Would You Consider e-Sports a Legitimate Sport?

Plato once said, "You can discover more about a person in an hour of play than in a year of conversation". Video games or eSports, being a part of popular culture, helps individuals find competition and enthusiasm while involving in it which are two very important elements any sport requires.

Computer gaming or eSports has become an international obsession in the past decade and the industry is churning out billions of dollars. This is simply because of the popularity of MMORG (Massively Multiplayer Online Role Playing Game). Games such as "Lineage" and "StarCraft" have given rise to a new youth culture and are rapidly growing leisure activity in eSports.

Playing eSports require the players to engage in multi-sensory and complex learning processes which are a highly recognized characteristic in any kind of sports. In the USA, more than 8 in 10 (83%) young individuals have a gaming console at home, and a majority (56%) has two or more. About half (49%) have one in their bedroom and just over half (55%) have a handheld video game player. Gaming is not cognitive, but also physiological in nature. Gaming requires the player to involve in a variety of complex learning tasks to get through to the next level. Each new task can get more compelling and complex. A player must make multiple decisions that could affect the final outcome similar to a captain's role in any sport.

Though video games have been seen in a negative light when it comes to the implications on health, some studies have shown that eSports have been used as a form of physiotherapy or occupational therapy in different groups of individuals. Mostly used as a form of physiotherapy for arm injuries.

It is interesting to know that eSports is considered athletic and a game of skill by many. The reason eSports is becoming a legitimate sport is that there has been an uncanny boom in this industry seeing tens of millions of people flocking to these sites to watch world championships. Not only daily streamers, but professional eSports gamers and entertainers garner tens of thousands of viewers daily. Since the inception of the League of Legends, a multiplayer online battle arena, eSports has taken hold of young audiences or the youth all around the world from America to Europe and Asia. For a long time, eSports had wide popularity only in Asia, and in particular, Korea. After the introduction of the word eSports into the dictionary, it had gotten recognized as a professional sport by many.

With the potential for connectivity between individuals and the ability to bring nations together is one of the major influential powers of any sport. And eSports is doing just that by becoming a subculture all over the world and developing towards a globalized community with a steady increase in its popularity.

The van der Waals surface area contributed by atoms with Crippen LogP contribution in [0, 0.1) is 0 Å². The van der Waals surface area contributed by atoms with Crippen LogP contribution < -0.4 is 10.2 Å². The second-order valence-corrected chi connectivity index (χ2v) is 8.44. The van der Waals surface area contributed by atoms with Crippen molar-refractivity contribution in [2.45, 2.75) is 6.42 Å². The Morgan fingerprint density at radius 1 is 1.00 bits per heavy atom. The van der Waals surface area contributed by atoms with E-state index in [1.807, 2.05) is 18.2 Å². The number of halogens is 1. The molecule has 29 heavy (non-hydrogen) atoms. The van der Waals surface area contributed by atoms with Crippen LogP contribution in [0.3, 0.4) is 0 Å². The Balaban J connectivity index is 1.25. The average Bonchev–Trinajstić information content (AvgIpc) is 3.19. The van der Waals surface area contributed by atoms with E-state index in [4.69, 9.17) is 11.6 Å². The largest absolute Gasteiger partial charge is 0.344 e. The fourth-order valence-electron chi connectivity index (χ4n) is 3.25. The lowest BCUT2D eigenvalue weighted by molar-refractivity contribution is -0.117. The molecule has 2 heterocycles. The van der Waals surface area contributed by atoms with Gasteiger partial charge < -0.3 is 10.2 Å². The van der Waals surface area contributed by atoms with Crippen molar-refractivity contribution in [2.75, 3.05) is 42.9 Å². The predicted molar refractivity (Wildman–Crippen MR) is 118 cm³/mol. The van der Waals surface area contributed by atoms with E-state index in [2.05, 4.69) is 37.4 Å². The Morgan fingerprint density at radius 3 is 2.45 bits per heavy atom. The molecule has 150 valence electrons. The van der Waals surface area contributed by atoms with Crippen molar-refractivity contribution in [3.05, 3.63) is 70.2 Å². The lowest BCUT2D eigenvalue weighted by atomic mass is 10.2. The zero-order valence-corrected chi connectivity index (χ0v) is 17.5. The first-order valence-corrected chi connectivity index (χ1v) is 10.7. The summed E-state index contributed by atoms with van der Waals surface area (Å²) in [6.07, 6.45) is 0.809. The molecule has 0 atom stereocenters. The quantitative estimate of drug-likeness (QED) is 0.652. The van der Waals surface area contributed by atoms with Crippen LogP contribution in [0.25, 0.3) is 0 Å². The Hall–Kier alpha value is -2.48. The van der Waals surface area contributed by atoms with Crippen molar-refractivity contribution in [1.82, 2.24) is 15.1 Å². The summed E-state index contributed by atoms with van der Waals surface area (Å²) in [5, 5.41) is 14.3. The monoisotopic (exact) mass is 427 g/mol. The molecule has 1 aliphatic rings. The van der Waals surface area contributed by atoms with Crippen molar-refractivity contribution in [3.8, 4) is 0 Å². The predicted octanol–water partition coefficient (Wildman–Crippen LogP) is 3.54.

Coco-Cola, one of the biggest sponsors of the Olympic Games and the NBA have recently joined Logitech and Red Bull as eSports tournament sponsors. eSports are now ranked amongst sporting world biggest prize purse. Events like the Valve's The International for DOTA 2 saw players or competitors share $2.8 million prize money. This is surprising when we realize that the winner of the English FA Cup would earn €1.8 million (Lockley, 2014).

Organizations have started investing in building team houses for eSports athletes where the team players can live and play under one roof similar to sports hostels. Most professional sports require an atmosphere in which fans can be avid supporters of their favourite team. In this perspective, eSports have proved that its fan following is huge. In the year 2013, League of Legends came in with the second highest amount of views in a single event with 27 million viewers trumping every other sporting event except for the Superbowl. eSports have training sessions and there are sports psychologists working with the team to ensure they are physically trained and are healthy. They work on things like eating healthier, sleeping enough, yoga, physiotherapy and prepare them for high stake games. Their main aim is to steady their mental state so that they don't get tripped up by other player's smack talk.

Now were you aware that gaming has actually gotten so serious and that eSports is actually a game changer!

Yoo, T. (2012). The Journal of Asian Studies, 71(3), 814-817. Retrieved from http://www.jstor.org/stable/23263611
Adams, M. (2009). Engaging 21st-Century Adolescents: Video Games in the Reading Classroom. The English Journal,98(6), 56-59. Retrieved from http://www.jstor.org/stable/40503460
Parks, N. (2008). Video Games as Reconstructionist Sites of Learning in Art Education. Studies in Art Education, 49(3), 235-250. Retrieved from http://www.jstor.org/stable/24467881
Griffiths, M. (2005). Video Games And Health: Video Gaming Is Safe For Most Players And Can Be Useful In Health Care. BMJ: British Medical Journal, 331(7509), 122-123. Retrieved from http://www.jstor.org/stable/25460165

0 Comments Write your comment

    1. Loading...